Best mini barebones PCs: 5 top options to build your own media PC

21st Dec 2013 | 09:01

Best mini barebones PCs: 5 top options to build your own media PC

A media streaming box can do a lot, but a barebones PC can do more

The PC industry has been in decline for a while now, but certain parts of the market are on the up as consumers change how and where they using PCs. Times have changed, with computers breaking out of the office and study to invade our living spaces.

Media streaming boxes have become incredibly popular by filling the gap for users wanting that Smart-TV experience. But plenty of people are still looking for a more multi-talented home media solution for the living room. Ideally, it would give them unlimited access to full PC functionality, including media playback or streaming and perhaps even high-end gaming.

For this, old tower PCs are often recycled, but they can be space-hogging eyesores, especially next to the svelte HD TVs that have become the focal point of home entertainment. Enter, the barebones PC.

What to look out for

If you're thinking of using a mini barebones PC for full HD video, then a powerful processor such as one based on i7 architecture is highly desirable.

If you want the full high-definition PC gaming experience available from the comfort of your sofa, then look at one of the slightly larger models that have space to accommodate a good graphics card. Just remember it's probably going to be in your front room so you don't want it sounding like a mini vacuum.

Most barebones PCs will need a hard- or solid-state drive. We recommend a HDD for media streamers and/or an SSD for gaming rigs. You'll also need to add some memory - 4GB being the suggested minimum, while gamers should bump things up to at least 8GB. Some models will also need a new processor, but don't fear - we've made some component recommendations for each of the PCs below.

Think about connectivity. What sound system (if any) do you have? Do you need optical audio output? How will you connect the PC to your TV or monitor? You might also want to think about a wireless keyboard with integrated touchpad, as well as either a media remote or a wireless gaming controller.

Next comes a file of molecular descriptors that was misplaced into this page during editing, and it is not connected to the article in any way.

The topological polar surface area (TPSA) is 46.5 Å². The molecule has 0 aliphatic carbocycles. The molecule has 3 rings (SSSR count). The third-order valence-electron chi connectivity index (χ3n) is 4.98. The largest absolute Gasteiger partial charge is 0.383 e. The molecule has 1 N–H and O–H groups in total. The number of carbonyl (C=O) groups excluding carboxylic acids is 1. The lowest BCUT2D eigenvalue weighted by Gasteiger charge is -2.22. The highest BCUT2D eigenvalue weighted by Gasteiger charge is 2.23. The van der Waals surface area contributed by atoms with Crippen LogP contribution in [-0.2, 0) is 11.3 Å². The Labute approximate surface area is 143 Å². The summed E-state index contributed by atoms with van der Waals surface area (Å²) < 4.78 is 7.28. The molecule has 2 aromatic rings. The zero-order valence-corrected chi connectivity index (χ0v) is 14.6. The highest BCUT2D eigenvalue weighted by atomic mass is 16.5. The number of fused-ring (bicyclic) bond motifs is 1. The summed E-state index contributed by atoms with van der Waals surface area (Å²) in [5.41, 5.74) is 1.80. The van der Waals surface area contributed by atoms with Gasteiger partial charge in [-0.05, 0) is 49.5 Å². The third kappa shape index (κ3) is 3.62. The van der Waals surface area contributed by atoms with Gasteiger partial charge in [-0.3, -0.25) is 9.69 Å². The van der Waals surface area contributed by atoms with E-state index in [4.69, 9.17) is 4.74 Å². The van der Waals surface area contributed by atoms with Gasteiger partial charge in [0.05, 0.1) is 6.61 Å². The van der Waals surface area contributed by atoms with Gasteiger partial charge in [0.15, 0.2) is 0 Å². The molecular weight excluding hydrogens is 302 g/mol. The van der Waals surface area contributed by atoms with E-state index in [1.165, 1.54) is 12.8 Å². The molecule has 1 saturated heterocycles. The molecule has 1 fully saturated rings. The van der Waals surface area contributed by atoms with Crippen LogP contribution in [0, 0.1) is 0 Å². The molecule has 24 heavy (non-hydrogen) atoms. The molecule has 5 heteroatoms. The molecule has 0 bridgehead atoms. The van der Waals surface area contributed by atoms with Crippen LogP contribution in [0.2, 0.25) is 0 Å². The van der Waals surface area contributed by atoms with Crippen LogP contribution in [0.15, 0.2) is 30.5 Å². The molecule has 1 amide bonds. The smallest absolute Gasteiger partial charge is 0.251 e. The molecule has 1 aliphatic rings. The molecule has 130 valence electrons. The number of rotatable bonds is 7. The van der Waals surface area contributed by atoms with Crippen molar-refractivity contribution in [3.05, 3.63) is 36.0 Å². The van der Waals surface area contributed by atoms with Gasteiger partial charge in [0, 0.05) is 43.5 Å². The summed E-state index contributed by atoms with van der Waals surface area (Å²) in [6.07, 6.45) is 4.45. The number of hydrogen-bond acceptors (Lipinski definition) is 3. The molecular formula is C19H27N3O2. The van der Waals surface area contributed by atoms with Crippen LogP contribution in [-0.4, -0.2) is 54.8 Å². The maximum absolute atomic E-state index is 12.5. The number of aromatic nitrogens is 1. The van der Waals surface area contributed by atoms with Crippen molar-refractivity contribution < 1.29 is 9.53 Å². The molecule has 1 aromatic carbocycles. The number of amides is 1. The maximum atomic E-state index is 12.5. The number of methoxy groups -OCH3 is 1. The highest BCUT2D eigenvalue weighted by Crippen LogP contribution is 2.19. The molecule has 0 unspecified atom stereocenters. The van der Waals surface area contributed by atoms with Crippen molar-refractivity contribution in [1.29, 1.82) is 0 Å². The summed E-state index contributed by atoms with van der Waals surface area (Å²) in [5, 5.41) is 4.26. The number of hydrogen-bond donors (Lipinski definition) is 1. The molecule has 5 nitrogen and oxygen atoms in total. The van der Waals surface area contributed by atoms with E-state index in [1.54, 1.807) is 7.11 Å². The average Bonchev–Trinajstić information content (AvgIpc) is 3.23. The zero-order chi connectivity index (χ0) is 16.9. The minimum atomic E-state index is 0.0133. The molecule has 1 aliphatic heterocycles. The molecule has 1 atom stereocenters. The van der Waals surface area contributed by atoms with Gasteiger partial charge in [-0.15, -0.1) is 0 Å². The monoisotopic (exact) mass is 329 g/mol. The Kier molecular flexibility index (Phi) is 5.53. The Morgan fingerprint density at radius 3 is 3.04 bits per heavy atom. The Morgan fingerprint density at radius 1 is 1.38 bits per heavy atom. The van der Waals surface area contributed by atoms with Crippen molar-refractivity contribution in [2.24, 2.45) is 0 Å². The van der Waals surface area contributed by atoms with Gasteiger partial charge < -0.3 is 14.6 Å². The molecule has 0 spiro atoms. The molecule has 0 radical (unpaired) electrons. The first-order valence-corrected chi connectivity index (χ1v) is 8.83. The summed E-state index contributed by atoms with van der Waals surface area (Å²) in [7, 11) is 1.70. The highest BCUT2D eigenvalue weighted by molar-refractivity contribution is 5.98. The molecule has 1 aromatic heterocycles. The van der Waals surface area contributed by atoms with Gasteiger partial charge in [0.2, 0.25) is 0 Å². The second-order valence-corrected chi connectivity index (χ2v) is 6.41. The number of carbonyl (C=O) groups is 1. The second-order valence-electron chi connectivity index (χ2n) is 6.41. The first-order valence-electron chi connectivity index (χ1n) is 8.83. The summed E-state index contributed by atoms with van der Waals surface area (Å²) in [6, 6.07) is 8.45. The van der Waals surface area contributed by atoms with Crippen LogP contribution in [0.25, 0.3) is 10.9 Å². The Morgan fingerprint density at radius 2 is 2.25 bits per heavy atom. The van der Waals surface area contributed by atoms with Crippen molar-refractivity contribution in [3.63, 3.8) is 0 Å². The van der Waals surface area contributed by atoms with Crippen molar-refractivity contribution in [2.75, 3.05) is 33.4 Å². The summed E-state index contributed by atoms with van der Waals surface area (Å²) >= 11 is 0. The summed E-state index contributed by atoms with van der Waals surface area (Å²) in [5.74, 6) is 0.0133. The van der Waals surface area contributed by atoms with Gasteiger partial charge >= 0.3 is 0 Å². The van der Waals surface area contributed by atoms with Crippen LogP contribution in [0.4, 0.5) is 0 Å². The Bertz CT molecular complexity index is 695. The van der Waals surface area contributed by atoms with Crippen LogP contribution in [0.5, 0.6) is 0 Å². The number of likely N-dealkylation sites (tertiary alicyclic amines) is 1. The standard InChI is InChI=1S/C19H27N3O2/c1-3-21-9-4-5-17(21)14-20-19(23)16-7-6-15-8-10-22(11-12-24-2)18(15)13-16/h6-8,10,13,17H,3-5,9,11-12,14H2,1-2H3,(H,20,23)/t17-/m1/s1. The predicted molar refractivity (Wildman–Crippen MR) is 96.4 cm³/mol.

Finally, don't forget you'll need to decide on an operating system – Windows is the standard go-to option, or you could consider a Linux distribution such as Ubuntu.

1. The budget barebone

Raspberry Pi - from £31 (around USD $50, AUD $56) - Farnell

Raspberry Pi accessories

Read TechRadar's full review of the Raspberry Pi

Raspberry Pi

The Raspberry Pi, or RasPi (as it has become affectionately named) has become quite a sensation for hackers, makers and educators everywhere, selling well over one million units to date. It's a low-powered PC on a single tiny board, which means it can be used for everything from turning your TV smart with the help of XBMC, to being the centre of a retro gaming revival by emulating classic consoles. Despite its diminutive size, the model-B Pi has plenty of ports: 2 USB, Network, HDMI & Composite video and Micro-USB power.

There's a huge community behind the Raspi, with clubs popping up around the country. Raspberry 'Jams' are held around the world and have fuelled their introduction into schools, thanks in part to Google's gift of 15,000 of them to lucky British classrooms.

What to add on

To get you're Pi on, choose from Raspian, RaspBMC or RetroPie operating systems, then consider the following crucial extras:

  • 8GB SDHC card (class 6 or higher).
  • Wired or wireless keyboard.
  • Network cable or USB Wi-Fi adaptor.
  • USB Power cable, HDMI cable.

2. The 'just enough' PC

Gigabyte Brix 1037 - from £129 (around USD $210, AUD $232) - Ebuyer

Read TechRadar's full Gigabit Brix review

The Gigabyte Brix

The Gigabyte Brix is an ultra compact, yet fully fledged PC that comes in a variety of forms, starting with a dual-core 1.8GHz Intel Celeron, with a capacity for up to 16GB of RAM and an mSATA SSD slot for up to 480GB of internal storage. In the box is a VESA adaptor, so if your TV or monitor isn't wall-bound you can mount it right on the back.

For Connectivity it offers a combination of HDMI, mini DisplayPort for secondary screens, two USB 3.0 ports and an inbuilt Wi-Fi card. If you need a VGA output then you can get a mini DisplayPort adaptor, but you'll be left without sound as there's no analogue audio output - sound can only be outputted via HDMI.

The base model Brix doesn't set the world on fire with its performance, but will still happily cope with office productivity and any kind of media playback, including on-demand TV.

What to add on

The Brix comes with an embedded processor, but you still need to add on some laptop-type SODIMM memory and an mSATA hard-drive to get things going. As with the rest of the PCs here, your choice of OS comes down to Windows (7 or 8) or a variety of Linux distributions depending on what you're doing.

  • A minimum of 2GB of 204-pin SODIMM memory.
  • We recommend a 60GB or higher mSATA SSD.
  • Wired or wireless keyboard.
  • Network cable or HDMI cable.